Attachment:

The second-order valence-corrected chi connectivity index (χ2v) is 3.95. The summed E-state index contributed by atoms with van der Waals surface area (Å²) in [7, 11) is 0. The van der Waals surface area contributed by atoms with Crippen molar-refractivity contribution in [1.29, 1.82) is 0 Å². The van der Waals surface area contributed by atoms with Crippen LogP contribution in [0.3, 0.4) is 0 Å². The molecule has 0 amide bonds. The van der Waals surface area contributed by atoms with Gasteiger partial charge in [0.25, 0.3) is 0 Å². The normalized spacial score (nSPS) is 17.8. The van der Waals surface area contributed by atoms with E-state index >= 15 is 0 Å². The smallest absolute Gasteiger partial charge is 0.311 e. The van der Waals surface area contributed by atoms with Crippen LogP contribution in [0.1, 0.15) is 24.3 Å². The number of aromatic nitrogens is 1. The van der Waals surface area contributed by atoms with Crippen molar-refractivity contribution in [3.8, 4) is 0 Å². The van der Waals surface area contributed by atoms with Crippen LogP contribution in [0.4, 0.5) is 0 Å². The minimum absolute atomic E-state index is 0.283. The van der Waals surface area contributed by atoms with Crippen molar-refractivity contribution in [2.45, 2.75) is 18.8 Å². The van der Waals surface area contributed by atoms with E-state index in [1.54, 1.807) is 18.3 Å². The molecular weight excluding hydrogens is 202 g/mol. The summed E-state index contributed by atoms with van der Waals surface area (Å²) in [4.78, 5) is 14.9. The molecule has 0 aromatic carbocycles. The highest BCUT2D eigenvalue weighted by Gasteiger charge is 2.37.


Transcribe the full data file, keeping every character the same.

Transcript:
The second-order valence-corrected chi connectivity index (χ2v) is 3.95. The summed E-state index contributed by atoms with van der Waals surface area (Å²) in [7, 11) is 0. The van der Waals surface area contributed by atoms with Crippen molar-refractivity contribution in [1.29, 1.82) is 0 Å². The van der Waals surface area contributed by atoms with Crippen LogP contribution in [0.3, 0.4) is 0 Å². The molecule has 0 amide bonds. The van der Waals surface area contributed by atoms with Gasteiger partial charge in [0.25, 0.3) is 0 Å². The normalized spacial score (nSPS) is 17.8. The van der Waals surface area contributed by atoms with E-state index >= 15 is 0 Å². The smallest absolute Gasteiger partial charge is 0.311 e. The van der Waals surface area contributed by atoms with Crippen LogP contribution in [0.1, 0.15) is 24.3 Å². The number of aromatic nitrogens is 1. The van der Waals surface area contributed by atoms with Crippen molar-refractivity contribution in [3.8, 4) is 0 Å². The van der Waals surface area contributed by atoms with Crippen LogP contribution in [0.4, 0.5) is 0 Å². The minimum absolute atomic E-state index is 0.283. The van der Waals surface area contributed by atoms with Crippen molar-refractivity contribution in [2.45, 2.75) is 18.8 Å². The van der Waals surface area contributed by atoms with E-state index in [1.54, 1.807) is 18.3 Å². The molecular weight excluding hydrogens is 202 g/mol. The summed E-state index contributed by atoms with van der Waals surface area (Å²) in [4.78, 5) is 14.9. The molecule has 0 aromatic carbocycles. The highest BCUT2D eigenvalue weighted by Gasteiger charge is 2.37.